NEW YORK – Title 42, the immigration restrictions put in place by the Trump administration in March 2020 to curtail to spread of Covid and other infectious diseases, was extended during the Biden administration, blocking hundreds of thousands of migrants from seeking asylum in the U.S. in recent years. Yet, under a federal court ruling last week, immigration officials can no longer turn back asylum seekers, and Title 42 is set to expire on Wednesday.
New York City Mayor Eric Adams today released the following statement as New York prepares for the potential for an influx of busses to arrive in New York City as early as next week once Title 42 is set to end:
“Throughout its history New York has welcomed immigrants with open arms, and their success has been our success. This was true when New York was founded by the newest Americans, and it was true this spring when dozens and then hundreds of asylum seekers began arriving daily at the Port Authority Bus Terminal after long, arduous, and dangerous journeys. Together, we did what we have always done — go to extraordinary lengths to welcome these new New Yorkers, ensure they had comfortable places to stay and provided them with food, clothes, and other resources while they awaited their legal proceedings. We’ve already received more than 31,000 asylum seekers into our city, and currently have open 60 emergency shelters, four humanitarian relief centers, and two welcome centers. We’ve placed thousands of children in schools and, all told, we’ve already spent hundreds of millions of taxpayer dollars paying to cloth, feed, house, and support this deeply in-need population.
“The flow of asylum seekers to New York City has slowed in recent months but the tool that the federal government has used to manage those coming over the border is set to expire this week, and we have been told in no uncertain terms that, beginning today, we should expect an influx of busses coming from the border and that more than 1,000 additional asylum seekers will arrive in New York City every week. We are in urgent need for help, and it’s time for our state and federal partners to act — especially those in Congress who refuse to provide the financial resources or issue temporary work authorizations necessary for these individuals to live properly. New York City has managed this crisis entirely on its own. We’ve asked both the state and federal government for funding, for space to house asylum seekers, for staff, for workforce authorizations and, most importantly, a long-term strategy to ensure asylum seekers are sent to other cities. Our requests for assistance have been mostly ignored. And while the New York federal delegation has repeatedly advocated for funding to be sent back to New York City, many in Congress — both Republicans and Democrats — have refused to lift a finger.
“This can’t continue. With the expiration of Title 42 just days away, we need the federal government — both in the administration and in Congress — to share their plans to move asylum seekers to other cities, to allow asylum seekers to work, and to send aid to the cities that have borne the brunt of this crisis. We need our partners in the state to acknowledge they too have a responsibility here, and to provide the resources we’ve asked. We need advocates that speak on behalf of the most vulnerable to step up and press the state and federal government to act. And we need New Yorkers to understand that, so far, they have been asked to shoulder this burden almost entirely alone, despite the fact that this challenge originated far beyond our city’s borders.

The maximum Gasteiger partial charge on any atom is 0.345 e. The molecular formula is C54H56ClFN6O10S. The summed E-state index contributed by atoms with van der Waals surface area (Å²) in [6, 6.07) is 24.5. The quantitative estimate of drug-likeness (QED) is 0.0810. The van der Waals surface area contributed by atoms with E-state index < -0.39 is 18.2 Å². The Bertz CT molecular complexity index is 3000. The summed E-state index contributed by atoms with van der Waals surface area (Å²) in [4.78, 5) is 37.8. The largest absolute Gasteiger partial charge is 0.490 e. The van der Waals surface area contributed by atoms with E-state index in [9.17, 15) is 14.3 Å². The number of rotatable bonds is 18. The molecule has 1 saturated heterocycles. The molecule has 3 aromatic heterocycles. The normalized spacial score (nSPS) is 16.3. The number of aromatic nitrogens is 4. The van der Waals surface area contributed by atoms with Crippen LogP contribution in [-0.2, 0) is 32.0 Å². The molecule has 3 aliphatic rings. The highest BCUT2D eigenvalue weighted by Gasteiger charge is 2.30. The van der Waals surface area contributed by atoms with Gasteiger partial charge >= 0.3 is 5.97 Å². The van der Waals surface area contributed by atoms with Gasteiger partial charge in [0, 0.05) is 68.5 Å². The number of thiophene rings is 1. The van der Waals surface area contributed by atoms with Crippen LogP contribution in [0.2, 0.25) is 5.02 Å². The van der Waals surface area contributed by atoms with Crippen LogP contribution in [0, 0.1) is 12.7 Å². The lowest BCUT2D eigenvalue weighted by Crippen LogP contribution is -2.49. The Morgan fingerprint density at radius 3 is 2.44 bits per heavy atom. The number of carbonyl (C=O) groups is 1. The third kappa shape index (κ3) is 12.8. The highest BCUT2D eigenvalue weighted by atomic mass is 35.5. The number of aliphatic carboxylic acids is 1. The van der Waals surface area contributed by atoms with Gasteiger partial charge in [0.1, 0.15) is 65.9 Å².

“Our shelter system is full, and we are nearly out of money, staff, and space. Truth be told, if corrective measures are not taken soon, we may very well be forced to cut or curtail programs New Yorkers rely on, and the pathway to house thousands more is uncertain. These are not choices we want to make, but they may become necessary, and I refuse to be forced to choose new arrivals over current New Yorkers. I’ll say it again — we need a plan, we need assistance, and we need it now.”
What is Title 42, and how did it start?
On March, 20, 2020, at the outset of the COVID-19 public health emergency, Trump previewed a measure to curb “mass uncontrolled cross-border movement,” a move that would ultimately go further in restricting migration than any of his administration’s previous hardline border policies.
That day, Centers for Disease Control and Prevention (CDC) Director Robert Redfield invoked a World War II-era public health law to authorize U.S. border officials to expel migrants. The law, found in Title 42 of the U.S. code, grants the government the “power to prohibit, in whole or in part, the introduction of persons and property” to stop a contagious disease from spreading in the U.S.
The order Redfield signed said the expulsions were necessary to control the spread of COVID-19 in border facilities, protect U.S. agents from the virus and preserve medical resources. While Redfield’s initial order was enacted for 30 days, he extended it for another month in April 2020 and then indefinitely in May 2020.
Despite its stated public health justification, the CDC order authorizing the deportations was signed over the objection of top experts at the agency who did not believe the unprecedented policy was justified, according to congressional testimony and CBS News reporting.
Officials refer to a deportation under Title 42 as an “expulsion” since it is not carried out under immigration law, which imposes further penalties on those who are removed, such as multi-year banishments from the U.S.